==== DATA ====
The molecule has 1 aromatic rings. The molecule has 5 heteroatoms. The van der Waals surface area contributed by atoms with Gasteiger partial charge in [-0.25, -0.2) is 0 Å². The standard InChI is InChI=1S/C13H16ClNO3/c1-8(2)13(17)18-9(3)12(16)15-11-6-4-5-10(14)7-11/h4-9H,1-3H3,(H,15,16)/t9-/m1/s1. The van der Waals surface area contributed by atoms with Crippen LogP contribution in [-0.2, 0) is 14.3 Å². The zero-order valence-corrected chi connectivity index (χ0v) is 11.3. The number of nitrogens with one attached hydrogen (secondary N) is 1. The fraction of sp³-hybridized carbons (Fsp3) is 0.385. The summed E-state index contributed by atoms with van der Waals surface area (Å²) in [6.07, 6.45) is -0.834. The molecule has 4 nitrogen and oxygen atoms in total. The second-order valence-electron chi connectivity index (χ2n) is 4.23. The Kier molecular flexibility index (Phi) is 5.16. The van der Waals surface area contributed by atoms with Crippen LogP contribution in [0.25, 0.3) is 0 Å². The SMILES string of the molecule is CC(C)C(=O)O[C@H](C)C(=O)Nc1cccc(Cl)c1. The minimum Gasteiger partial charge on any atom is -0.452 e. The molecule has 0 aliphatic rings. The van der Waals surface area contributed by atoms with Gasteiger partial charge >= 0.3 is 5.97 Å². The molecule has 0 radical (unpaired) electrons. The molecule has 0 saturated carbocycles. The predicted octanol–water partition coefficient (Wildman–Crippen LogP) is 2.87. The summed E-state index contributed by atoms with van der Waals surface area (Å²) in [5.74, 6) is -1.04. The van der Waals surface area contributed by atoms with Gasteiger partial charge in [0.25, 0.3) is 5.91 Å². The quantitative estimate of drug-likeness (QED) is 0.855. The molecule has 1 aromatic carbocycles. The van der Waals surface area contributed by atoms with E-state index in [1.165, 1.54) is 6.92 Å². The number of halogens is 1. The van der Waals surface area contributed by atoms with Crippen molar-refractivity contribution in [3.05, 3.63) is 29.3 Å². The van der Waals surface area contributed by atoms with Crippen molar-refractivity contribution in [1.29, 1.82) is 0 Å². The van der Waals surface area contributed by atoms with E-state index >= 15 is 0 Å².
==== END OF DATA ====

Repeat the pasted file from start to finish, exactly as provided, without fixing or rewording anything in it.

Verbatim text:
The molecule has 1 aromatic rings. The molecule has 5 heteroatoms. The van der Waals surface area contributed by atoms with Gasteiger partial charge in [-0.25, -0.2) is 0 Å². The standard InChI is InChI=1S/C13H16ClNO3/c1-8(2)13(17)18-9(3)12(16)15-11-6-4-5-10(14)7-11/h4-9H,1-3H3,(H,15,16)/t9-/m1/s1. The van der Waals surface area contributed by atoms with Crippen LogP contribution in [-0.2, 0) is 14.3 Å². The zero-order valence-corrected chi connectivity index (χ0v) is 11.3. The number of nitrogens with one attached hydrogen (secondary N) is 1. The fraction of sp³-hybridized carbons (Fsp3) is 0.385. The summed E-state index contributed by atoms with van der Waals surface area (Å²) in [6.07, 6.45) is -0.834. The molecule has 4 nitrogen and oxygen atoms in total. The second-order valence-electron chi connectivity index (χ2n) is 4.23. The Kier molecular flexibility index (Phi) is 5.16. The van der Waals surface area contributed by atoms with Crippen LogP contribution in [0.25, 0.3) is 0 Å². The SMILES string of the molecule is CC(C)C(=O)O[C@H](C)C(=O)Nc1cccc(Cl)c1. The minimum Gasteiger partial charge on any atom is -0.452 e. The molecule has 0 aliphatic rings. The van der Waals surface area contributed by atoms with Gasteiger partial charge >= 0.3 is 5.97 Å². The molecule has 0 radical (unpaired) electrons. The molecule has 0 saturated carbocycles. The predicted octanol–water partition coefficient (Wildman–Crippen LogP) is 2.87. The summed E-state index contributed by atoms with van der Waals surface area (Å²) in [5.74, 6) is -1.04. The van der Waals surface area contributed by atoms with Gasteiger partial charge in [0.25, 0.3) is 5.91 Å². The quantitative estimate of drug-likeness (QED) is 0.855. The molecule has 1 aromatic carbocycles. The van der Waals surface area contributed by atoms with E-state index in [1.165, 1.54) is 6.92 Å². The number of halogens is 1. The van der Waals surface area contributed by atoms with Crippen molar-refractivity contribution in [3.05, 3.63) is 29.3 Å². The van der Waals surface area contributed by atoms with Crippen molar-refractivity contribution in [1.29, 1.82) is 0 Å². The van der Waals surface area contributed by atoms with E-state index >= 15 is 0 Å².